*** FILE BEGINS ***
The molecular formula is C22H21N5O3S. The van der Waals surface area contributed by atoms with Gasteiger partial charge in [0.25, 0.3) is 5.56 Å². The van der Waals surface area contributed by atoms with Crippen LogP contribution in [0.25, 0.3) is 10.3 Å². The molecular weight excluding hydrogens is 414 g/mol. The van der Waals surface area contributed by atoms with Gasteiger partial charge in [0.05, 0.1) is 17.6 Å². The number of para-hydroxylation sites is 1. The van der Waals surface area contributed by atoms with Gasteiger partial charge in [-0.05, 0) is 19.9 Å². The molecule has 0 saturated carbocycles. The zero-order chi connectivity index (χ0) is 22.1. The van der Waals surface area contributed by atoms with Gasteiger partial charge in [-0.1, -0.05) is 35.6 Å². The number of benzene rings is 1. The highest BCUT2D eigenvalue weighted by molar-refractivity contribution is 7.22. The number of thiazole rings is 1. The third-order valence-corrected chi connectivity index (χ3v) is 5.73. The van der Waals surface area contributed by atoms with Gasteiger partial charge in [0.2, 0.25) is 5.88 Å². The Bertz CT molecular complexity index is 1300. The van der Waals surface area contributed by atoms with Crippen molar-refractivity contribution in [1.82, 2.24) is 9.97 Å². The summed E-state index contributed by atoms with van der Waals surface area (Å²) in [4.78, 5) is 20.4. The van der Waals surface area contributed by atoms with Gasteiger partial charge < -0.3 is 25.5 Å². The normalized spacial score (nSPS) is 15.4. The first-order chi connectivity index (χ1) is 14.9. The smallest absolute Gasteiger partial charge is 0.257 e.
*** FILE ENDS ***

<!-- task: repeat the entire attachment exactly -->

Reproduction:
The molecular formula is C22H21N5O3S. The van der Waals surface area contributed by atoms with Gasteiger partial charge in [0.25, 0.3) is 5.56 Å². The van der Waals surface area contributed by atoms with Crippen LogP contribution in [0.25, 0.3) is 10.3 Å². The molecular weight excluding hydrogens is 414 g/mol. The van der Waals surface area contributed by atoms with Gasteiger partial charge in [0.05, 0.1) is 17.6 Å². The number of para-hydroxylation sites is 1. The van der Waals surface area contributed by atoms with Gasteiger partial charge in [-0.05, 0) is 19.9 Å². The molecule has 0 saturated carbocycles. The zero-order chi connectivity index (χ0) is 22.1. The van der Waals surface area contributed by atoms with Gasteiger partial charge in [-0.1, -0.05) is 35.6 Å². The number of benzene rings is 1. The highest BCUT2D eigenvalue weighted by molar-refractivity contribution is 7.22. The number of thiazole rings is 1. The third-order valence-corrected chi connectivity index (χ3v) is 5.73. The van der Waals surface area contributed by atoms with Gasteiger partial charge in [0.2, 0.25) is 5.88 Å². The Bertz CT molecular complexity index is 1300. The van der Waals surface area contributed by atoms with Crippen molar-refractivity contribution in [1.82, 2.24) is 9.97 Å². The summed E-state index contributed by atoms with van der Waals surface area (Å²) in [4.78, 5) is 20.4. The van der Waals surface area contributed by atoms with Gasteiger partial charge < -0.3 is 25.5 Å². The normalized spacial score (nSPS) is 15.4. The first-order chi connectivity index (χ1) is 14.9. The smallest absolute Gasteiger partial charge is 0.257 e.